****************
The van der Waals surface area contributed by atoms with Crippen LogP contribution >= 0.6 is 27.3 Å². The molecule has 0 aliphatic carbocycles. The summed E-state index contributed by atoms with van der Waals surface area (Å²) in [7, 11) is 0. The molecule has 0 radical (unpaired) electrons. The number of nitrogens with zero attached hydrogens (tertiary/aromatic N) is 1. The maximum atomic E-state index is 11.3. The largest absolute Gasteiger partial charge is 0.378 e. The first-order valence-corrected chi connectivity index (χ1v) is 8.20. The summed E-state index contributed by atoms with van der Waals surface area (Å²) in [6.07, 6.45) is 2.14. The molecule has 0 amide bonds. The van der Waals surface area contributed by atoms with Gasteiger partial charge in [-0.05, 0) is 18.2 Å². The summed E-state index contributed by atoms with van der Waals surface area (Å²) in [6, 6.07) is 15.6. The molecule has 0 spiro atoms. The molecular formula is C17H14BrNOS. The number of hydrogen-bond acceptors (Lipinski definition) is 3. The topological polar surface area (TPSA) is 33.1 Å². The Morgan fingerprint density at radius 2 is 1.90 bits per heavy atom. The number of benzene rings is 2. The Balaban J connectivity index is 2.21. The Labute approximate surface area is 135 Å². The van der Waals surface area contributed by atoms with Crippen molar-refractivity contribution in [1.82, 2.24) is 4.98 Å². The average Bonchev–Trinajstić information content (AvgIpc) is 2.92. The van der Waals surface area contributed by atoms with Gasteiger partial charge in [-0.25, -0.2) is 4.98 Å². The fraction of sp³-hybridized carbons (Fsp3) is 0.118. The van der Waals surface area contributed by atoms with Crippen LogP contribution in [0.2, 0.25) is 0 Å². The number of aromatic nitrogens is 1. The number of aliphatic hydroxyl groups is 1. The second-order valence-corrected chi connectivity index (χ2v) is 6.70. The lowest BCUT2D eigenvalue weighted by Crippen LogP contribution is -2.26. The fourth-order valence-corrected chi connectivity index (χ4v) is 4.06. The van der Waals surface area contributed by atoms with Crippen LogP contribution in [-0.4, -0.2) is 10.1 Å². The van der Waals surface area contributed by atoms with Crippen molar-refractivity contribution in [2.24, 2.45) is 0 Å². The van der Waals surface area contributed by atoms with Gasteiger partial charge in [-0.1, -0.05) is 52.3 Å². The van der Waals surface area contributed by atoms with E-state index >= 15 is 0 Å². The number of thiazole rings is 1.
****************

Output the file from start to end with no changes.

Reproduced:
The van der Waals surface area contributed by atoms with Crippen LogP contribution >= 0.6 is 27.3 Å². The molecule has 0 aliphatic carbocycles. The summed E-state index contributed by atoms with van der Waals surface area (Å²) in [7, 11) is 0. The molecule has 0 radical (unpaired) electrons. The number of nitrogens with zero attached hydrogens (tertiary/aromatic N) is 1. The maximum atomic E-state index is 11.3. The largest absolute Gasteiger partial charge is 0.378 e. The first-order valence-corrected chi connectivity index (χ1v) is 8.20. The summed E-state index contributed by atoms with van der Waals surface area (Å²) in [6.07, 6.45) is 2.14. The molecule has 0 amide bonds. The van der Waals surface area contributed by atoms with Gasteiger partial charge in [-0.05, 0) is 18.2 Å². The summed E-state index contributed by atoms with van der Waals surface area (Å²) in [6, 6.07) is 15.6. The molecule has 0 spiro atoms. The molecular formula is C17H14BrNOS. The number of hydrogen-bond acceptors (Lipinski definition) is 3. The topological polar surface area (TPSA) is 33.1 Å². The Morgan fingerprint density at radius 2 is 1.90 bits per heavy atom. The number of benzene rings is 2. The Balaban J connectivity index is 2.21. The Labute approximate surface area is 135 Å². The van der Waals surface area contributed by atoms with Crippen molar-refractivity contribution in [1.82, 2.24) is 4.98 Å². The average Bonchev–Trinajstić information content (AvgIpc) is 2.92. The van der Waals surface area contributed by atoms with Gasteiger partial charge in [-0.25, -0.2) is 4.98 Å². The fraction of sp³-hybridized carbons (Fsp3) is 0.118. The van der Waals surface area contributed by atoms with Crippen LogP contribution in [0.2, 0.25) is 0 Å². The number of aromatic nitrogens is 1. The number of aliphatic hydroxyl groups is 1. The second-order valence-corrected chi connectivity index (χ2v) is 6.70. The lowest BCUT2D eigenvalue weighted by Crippen LogP contribution is -2.26. The fourth-order valence-corrected chi connectivity index (χ4v) is 4.06. The van der Waals surface area contributed by atoms with Crippen LogP contribution in [-0.4, -0.2) is 10.1 Å². The van der Waals surface area contributed by atoms with Crippen molar-refractivity contribution in [2.24, 2.45) is 0 Å². The van der Waals surface area contributed by atoms with Gasteiger partial charge in [-0.1, -0.05) is 52.3 Å². The van der Waals surface area contributed by atoms with E-state index >= 15 is 0 Å². The number of thiazole rings is 1.